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    Safe Words

    By Derek Barnes–

    Have you ever wondered why some words, phrases, and concepts seem to be of the moment? Some stand the test of time, while others do not. We routinely retire, replace, and modify parts of language that no longer reflect the current and shared understanding of the majority. At what point do these transitions occur, and how do these changes serve our intentions or goals as human beings?

    We know that communication may be expressed as non-verbal or verbal. Fundamentally, language is the medium or system of communication that enables the transfer of information. It may be used to influence, organize, engage, and create. Language and its components become obsolete too. There are “dead” languages because the people or cultures that used a specific form of communication don’t exist today. Words and phrases also shape concepts and thinking that are no longer universally shared.

    There is no limit to the examples we can cite to analyze the human phenomenon of language. For example, most of us today don’t refer to people as oriental or colored. This was not true 50 years ago. When referencing American history, the subtle shift from “slaves” to being “enslaved” is now being used to describe a group of people owned in American industries that required human bondage and chattel. We distinguish unhoused versus homeless and have more choices to express a person’s gender identity than through the lens of having male and female reproductive organs.

    As people become more aware or “woke,” we add nuance and layers of new understanding that may need different ways to describe historical references, current truths and reality, or the desired state. Humans crave immediate gratification (easy fixes) to resolve difficult situations or take shortcuts to achieve the desired goal. Does distinguishing “slaves” versus “enslaved” change our collective understanding about the horrific practices and generational impact to people who were in bondage? These linguistic tactics can produce illusions that focus on superficial progress or optics rather than doing the work of changing the conditions that fix underlying problems. Social media provides limitless exchanges and interactions that amplify this tendency exponentially today.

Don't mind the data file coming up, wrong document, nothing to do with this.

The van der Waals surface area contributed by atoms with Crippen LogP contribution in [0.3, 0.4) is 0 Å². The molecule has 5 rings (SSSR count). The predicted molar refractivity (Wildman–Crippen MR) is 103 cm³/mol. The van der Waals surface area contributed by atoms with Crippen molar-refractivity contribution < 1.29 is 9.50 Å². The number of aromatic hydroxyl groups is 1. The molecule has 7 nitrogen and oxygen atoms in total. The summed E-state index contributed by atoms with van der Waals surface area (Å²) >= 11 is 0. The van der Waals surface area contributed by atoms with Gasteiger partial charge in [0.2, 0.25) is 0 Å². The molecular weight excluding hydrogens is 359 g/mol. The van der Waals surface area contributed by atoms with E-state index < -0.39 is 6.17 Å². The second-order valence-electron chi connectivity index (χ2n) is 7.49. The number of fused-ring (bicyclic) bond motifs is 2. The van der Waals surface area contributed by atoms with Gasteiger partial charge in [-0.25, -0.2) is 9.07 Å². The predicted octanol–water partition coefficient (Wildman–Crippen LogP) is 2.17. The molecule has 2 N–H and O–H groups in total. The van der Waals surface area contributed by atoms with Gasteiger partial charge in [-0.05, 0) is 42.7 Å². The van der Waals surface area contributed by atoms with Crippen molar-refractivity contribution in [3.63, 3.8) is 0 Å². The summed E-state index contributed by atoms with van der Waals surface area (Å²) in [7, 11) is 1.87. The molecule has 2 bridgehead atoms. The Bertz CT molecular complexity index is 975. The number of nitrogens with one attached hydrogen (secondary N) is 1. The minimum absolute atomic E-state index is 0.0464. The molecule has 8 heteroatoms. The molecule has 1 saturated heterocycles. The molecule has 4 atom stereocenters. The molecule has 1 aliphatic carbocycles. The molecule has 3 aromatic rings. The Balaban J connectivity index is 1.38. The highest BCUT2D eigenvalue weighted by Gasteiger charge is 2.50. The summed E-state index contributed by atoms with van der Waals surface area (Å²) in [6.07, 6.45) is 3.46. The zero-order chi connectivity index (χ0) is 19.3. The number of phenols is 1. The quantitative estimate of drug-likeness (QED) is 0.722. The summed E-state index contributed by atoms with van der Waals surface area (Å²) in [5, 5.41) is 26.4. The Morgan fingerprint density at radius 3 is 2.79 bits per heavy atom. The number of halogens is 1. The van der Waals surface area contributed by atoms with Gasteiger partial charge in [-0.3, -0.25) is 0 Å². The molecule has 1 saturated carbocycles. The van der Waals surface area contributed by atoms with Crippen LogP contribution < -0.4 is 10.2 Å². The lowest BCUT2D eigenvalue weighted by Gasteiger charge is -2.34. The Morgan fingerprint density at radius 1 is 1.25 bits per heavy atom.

Sometimes there’s an intention to rename what is perceived as bad or negative (stigma) and a move toward something that has less baggage or is not as provocative. Some good examples are master bedroom versus primary bedroom or landlord versus housing provider. Cultural and generational perspectives are also crucial in reconciling stigma, as we see using homosexual, gay, queer, and same-gender loving within certain groups as self-identifiers.

    These changes may be subtle but have a way of seeping into the everyday language that is used to describe our experiences, define value, identify a point in time, or support our beliefs and intentions. Most certainly, there is power in language. In his recent book The Language Hoax, John McWhorter writes about the communications phenomenon. His supposition is that humans see things in remarkably similar ways despite the languages that different groups may use. 

    The use of diverse, prescriptive, or complex (structure) language does not equate to advanced intellect, engaging in more robust analysis, or driving deeper meaning. In other words, a different language or dialect doesn’t make us more interesting or novel. The lessons in the study of language teach us that our perceived differences are only variations of being the same. What appears to be clear in numerous studies is that the different ways in which we communicate can shape judgments and reality that ultimately support our desired experiences and need for shared culture.

    Derek Barnes is the CEO of the East Bay Rental Housing Association ( www.EBRHA.com ). He currently serves on the boards of Horizons Foundation and Homebridge CA. Follow him on Twitter @DerekBarnesSF or on Instagram at DerekBarnes.SF

    Published on August 11, 2022